Preserving Justice

Date: March 7, 2021/Speaker: The Reverend Jon Hauerwas

Psalm 19:1-14 and John 2:13-22

For thousands of years, the Jewish faithful have gathered to remember the fundamental event in Israel’s history, the celebration of its liberation from Egypt. [1] This year, the festival of the Passover begins on Saturday, March 27th. And as you may recall, in his lifetime, Jesus and his extended family also took part in the Passover, joining the nearly three million religious pilgrims who descended upon Jerusalem to mark this sacred occasion.

The massive influx of visitors streaming into the holy city had often traveled great distances to get there. Many of them arrived on foot following journeys that may have lasted for weeks. And once they reached their destination, these individuals required places to sleep, and water both for drinking and cleansing themselves. And they also required animals. Lots of animals. Specifically, “cattle, sheep, and doves,” which were used for “burnt offerings in the Temple.” [2]

We all recognize that traveling in a modern context is so much easier than it once was. And yet, even now, long distance travel it still complicated by the presence of a pet. Just like us, they have needs. And at various points along the way, our canine passenger, or whatever kind of animal it may be, requires us to stop for food, and drink, and so that they can leave their calling card on the perfect blade of grass at the rest area. And the more often that we stop to attend to these needs, the longer it takes to reach our destination.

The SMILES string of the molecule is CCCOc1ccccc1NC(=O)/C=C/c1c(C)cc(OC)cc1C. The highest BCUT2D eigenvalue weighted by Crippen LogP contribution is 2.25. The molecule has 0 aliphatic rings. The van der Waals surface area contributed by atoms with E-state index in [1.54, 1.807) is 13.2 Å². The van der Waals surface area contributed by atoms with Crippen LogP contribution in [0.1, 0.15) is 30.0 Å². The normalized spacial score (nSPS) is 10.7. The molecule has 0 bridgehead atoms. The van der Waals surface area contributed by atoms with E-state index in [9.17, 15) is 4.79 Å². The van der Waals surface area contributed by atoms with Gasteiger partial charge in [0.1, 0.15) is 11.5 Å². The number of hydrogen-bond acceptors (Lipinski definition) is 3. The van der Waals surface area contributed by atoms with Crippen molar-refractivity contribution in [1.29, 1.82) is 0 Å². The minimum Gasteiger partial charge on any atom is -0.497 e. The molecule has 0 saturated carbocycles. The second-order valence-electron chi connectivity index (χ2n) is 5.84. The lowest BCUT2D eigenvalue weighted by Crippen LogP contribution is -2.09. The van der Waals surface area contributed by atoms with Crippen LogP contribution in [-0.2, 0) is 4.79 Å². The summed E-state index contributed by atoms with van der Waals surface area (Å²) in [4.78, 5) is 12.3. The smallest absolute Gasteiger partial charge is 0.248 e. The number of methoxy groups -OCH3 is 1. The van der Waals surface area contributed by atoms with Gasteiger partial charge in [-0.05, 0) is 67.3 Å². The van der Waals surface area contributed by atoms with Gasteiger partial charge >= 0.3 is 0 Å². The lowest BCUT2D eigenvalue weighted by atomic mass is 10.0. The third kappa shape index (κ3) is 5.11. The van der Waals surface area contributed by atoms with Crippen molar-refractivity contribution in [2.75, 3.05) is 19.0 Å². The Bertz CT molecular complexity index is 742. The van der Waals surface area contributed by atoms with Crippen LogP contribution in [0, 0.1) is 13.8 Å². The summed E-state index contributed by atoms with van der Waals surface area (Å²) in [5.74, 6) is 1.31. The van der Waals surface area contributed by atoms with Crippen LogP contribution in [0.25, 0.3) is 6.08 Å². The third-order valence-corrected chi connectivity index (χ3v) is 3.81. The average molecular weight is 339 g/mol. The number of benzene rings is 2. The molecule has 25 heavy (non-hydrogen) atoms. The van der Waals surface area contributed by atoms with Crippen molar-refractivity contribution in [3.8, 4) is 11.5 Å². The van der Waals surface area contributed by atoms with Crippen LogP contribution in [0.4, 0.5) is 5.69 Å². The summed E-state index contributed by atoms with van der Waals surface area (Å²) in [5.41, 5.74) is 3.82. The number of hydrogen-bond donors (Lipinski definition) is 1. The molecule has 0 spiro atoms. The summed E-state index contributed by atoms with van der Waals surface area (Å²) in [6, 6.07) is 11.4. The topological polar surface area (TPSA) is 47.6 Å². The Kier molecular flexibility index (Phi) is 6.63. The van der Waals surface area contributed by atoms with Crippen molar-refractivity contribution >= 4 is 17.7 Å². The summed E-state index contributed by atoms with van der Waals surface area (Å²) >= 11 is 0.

For similar reasons, many who embarked on the Passover pilgrimage did not bring their animals along with them. Which means that a significant number arrived in Jerusalem in search of offerings that they could purchase. [3] What resulted was an expansive marketplace in the temple courtyard, which included not only the buying and selling of animals, but the payment of a temple tax, as well – one half shekel for the upkeep of the religious facility and grounds.

Taxes, as we all know, are rarely popular, and debates regarding the collection and allocation of resources are as old as the practice itself. As an oft-conquered people, the Jews were particularly sensitive to the practice of sending their treasure to the coffers of foreign empires who worshiped a plurality of gods. Understandably, religious authorities feared that the people would assimilate into the dominant culture, that they would abandon their shared identity, that they would become transfixed with idols, and that they would forget about their covenant with the one, true God.